Uncertainty and Immutability: Arguments for Genetic Nondiscrimination

By Kaitlyn Dowling, based on research by the Cyberlaw Clinic at the Berkman Klein Center for Internet & Society

Illustration of a gavel made out of a DNA helixIn a year-long series on Bill of Health, we’ll be exploring the legal scholarship on genetic non- discrimination. We’ll talk more about GINA and state laws protecting citizens from genetic discrimination. We hope these posts help shed light on this complex and ever-more-relevant area for legal scholars, policymakers, and the public at large. Read the previous posts in the series.

We’ve covered the history of genetic non-discrimination legislation and the potential risks of being discriminated against in housing and lending and education based on genetic data. Those risks are clear: there are many reasons why a bank, landlord, or school might want to take a person’s genetic information (and, thus, their potential future health) into account. Let’s take a deeper dive into two broad arguments in favor of strong privacy protections for genetic information and their consequences.

 

Uncertainty

A common policy argument in favor of genetic non-discrimination legislation is that genetic discrimination is unjust because the outcomes implicated by one’s genes may never manifest. In 2001, President George W. Bush stated that “[g]enetic discrimination is unfair to workers and their families. It is unjustified – among other reasons, because it involves little more than medical speculation. A genetic predisposition toward cancer or heart disease does not mean the condition will develop.” Read More

Illustration of a man and a woman standing in front of a DNA helix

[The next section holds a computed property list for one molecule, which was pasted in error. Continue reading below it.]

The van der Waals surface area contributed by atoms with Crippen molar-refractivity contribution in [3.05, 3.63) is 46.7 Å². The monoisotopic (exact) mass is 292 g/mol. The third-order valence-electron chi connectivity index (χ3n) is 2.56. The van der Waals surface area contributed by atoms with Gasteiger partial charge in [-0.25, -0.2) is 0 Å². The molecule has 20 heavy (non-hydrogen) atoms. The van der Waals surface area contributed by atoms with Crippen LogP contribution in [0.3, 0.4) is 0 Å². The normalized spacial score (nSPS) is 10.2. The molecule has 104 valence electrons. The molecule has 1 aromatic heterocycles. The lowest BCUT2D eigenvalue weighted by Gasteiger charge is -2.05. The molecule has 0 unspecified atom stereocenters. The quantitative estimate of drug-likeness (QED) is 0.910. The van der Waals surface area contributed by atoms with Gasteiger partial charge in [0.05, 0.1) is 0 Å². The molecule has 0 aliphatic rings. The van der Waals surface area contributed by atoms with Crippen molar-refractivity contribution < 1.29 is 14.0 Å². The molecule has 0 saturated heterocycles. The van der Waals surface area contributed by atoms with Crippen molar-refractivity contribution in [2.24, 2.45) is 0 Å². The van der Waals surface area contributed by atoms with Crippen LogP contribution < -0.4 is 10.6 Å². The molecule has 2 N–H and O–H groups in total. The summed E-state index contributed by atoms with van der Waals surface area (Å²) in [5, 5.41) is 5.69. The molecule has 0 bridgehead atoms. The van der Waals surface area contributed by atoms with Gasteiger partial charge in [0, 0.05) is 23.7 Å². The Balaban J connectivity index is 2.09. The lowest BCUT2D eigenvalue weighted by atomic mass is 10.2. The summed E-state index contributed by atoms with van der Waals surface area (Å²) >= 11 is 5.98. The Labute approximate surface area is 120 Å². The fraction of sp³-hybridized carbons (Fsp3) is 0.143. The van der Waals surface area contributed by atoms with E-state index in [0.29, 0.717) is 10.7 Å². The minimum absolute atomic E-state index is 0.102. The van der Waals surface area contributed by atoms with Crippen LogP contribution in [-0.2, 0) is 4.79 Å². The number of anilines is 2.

The End of Privacy?

By Rachele Hendricks-Sturrup

“Any idea we had about privacy is over,” says Dr. Julia Creet, leading international scholar in Cultural Memory Studies, Professor of English at York University, and author of the upcoming book, The Genealogical Sublime. In 2017, Dr. Creet received a York Research Leader Award in part for her investigative work and documentary entitled, “Data Mining the Deceased: Ancestry and the Business of Family,” which received critical acclaim and is streaming on demand in the U.S., Canada, and abroad. Dr. Creet also received a York President’s Research Impact Award in 2019 for her research on digital privacy, data mining, genealogy, and memory.

Dr. Creet’s work builds on Bill of Health’s key ethical and legal discussions around the direct-to-consumer (DTC) genetic testing and health data privacy. Dr. Rachele Hendricks-Sturrup, genetics and privacy scholar and research fellow at Harvard Pilgrim Health Care Institute and health policy counsel at the Future of Privacy Forum, recently sat down with Dr. Creet to discuss emerging issues and concerns about genetic privacy (or a perceived lack thereof) in an increasing information and genealogical age. The following interview has been edited for length and clarity.

 

Dr. Rachele Hendricks-Sturrup: Regarding genealogical recording in the era on increasing DTC genetic testing, you’ve mentioned in your upcoming book, “Any idea we had about privacy is over.” Tell us a little more about your thoughts here. Read More

Black and white photo of a line of dominoes toppling over

The (Possible) “Dark Side” of Gene Editing Technologies

By Shelly Simana

Gene editing technologies enable people to directly change their DNA sequence by adding, removing, or replacing DNA bases. Today, for the first time, as Jennifer Doudna and Samuel Sternberg announced in their book, A Crack in Creation: Gene Editing and the Unthinkable Power to Control Evolution, people “possess the ability to edit not only the DNA of every living human but also the DNA of future generations” (p. xvi). The emergence of new gene editing tools, such as CRISPR-Cas9prime editing, and dubbed SATI, has led to momentous advances in biotechnology as the new tools make gene editing faster, easier, less expensive, and more precise than ever before.

While gene editing technologies offer great promise, they may also introduce risks with far-reaching consequences. This post focuses on the possible “dark side” of gene editing technologies and addresses some threats that the technologies might pose to human lives. While nowadays some of those risks would be deemed “science fiction,” they should be in the back of our minds as we ponder the potential impact of gene editing technologies.

Gene Editing as a Weapon of Mass Destruction Read More

A family of four, two parents and two children, walk down the beach together at sunset.